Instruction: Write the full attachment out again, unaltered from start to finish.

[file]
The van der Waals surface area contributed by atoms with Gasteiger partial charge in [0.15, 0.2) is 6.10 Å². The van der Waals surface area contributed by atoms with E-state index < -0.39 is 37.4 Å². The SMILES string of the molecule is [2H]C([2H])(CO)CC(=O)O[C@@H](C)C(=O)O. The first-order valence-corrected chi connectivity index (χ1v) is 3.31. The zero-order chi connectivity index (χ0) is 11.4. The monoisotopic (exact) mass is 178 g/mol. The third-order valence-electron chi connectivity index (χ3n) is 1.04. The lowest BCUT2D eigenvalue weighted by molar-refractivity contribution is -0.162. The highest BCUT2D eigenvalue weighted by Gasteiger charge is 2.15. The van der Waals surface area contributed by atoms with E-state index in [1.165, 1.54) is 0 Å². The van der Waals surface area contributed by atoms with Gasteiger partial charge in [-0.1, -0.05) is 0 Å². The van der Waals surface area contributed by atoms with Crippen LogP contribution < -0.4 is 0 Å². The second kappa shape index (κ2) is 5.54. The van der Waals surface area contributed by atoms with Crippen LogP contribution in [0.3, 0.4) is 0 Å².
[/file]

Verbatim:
The van der Waals surface area contributed by atoms with Gasteiger partial charge in [0.15, 0.2) is 6.10 Å². The van der Waals surface area contributed by atoms with E-state index < -0.39 is 37.4 Å². The SMILES string of the molecule is [2H]C([2H])(CO)CC(=O)O[C@@H](C)C(=O)O. The first-order valence-corrected chi connectivity index (χ1v) is 3.31. The zero-order chi connectivity index (χ0) is 11.4. The monoisotopic (exact) mass is 178 g/mol. The third-order valence-electron chi connectivity index (χ3n) is 1.04. The lowest BCUT2D eigenvalue weighted by molar-refractivity contribution is -0.162. The highest BCUT2D eigenvalue weighted by Gasteiger charge is 2.15. The van der Waals surface area contributed by atoms with E-state index in [1.165, 1.54) is 0 Å². The van der Waals surface area contributed by atoms with Gasteiger partial charge in [-0.1, -0.05) is 0 Å². The van der Waals surface area contributed by atoms with Crippen LogP contribution < -0.4 is 0 Å². The second kappa shape index (κ2) is 5.54. The van der Waals surface area contributed by atoms with Crippen LogP contribution in [0.3, 0.4) is 0 Å².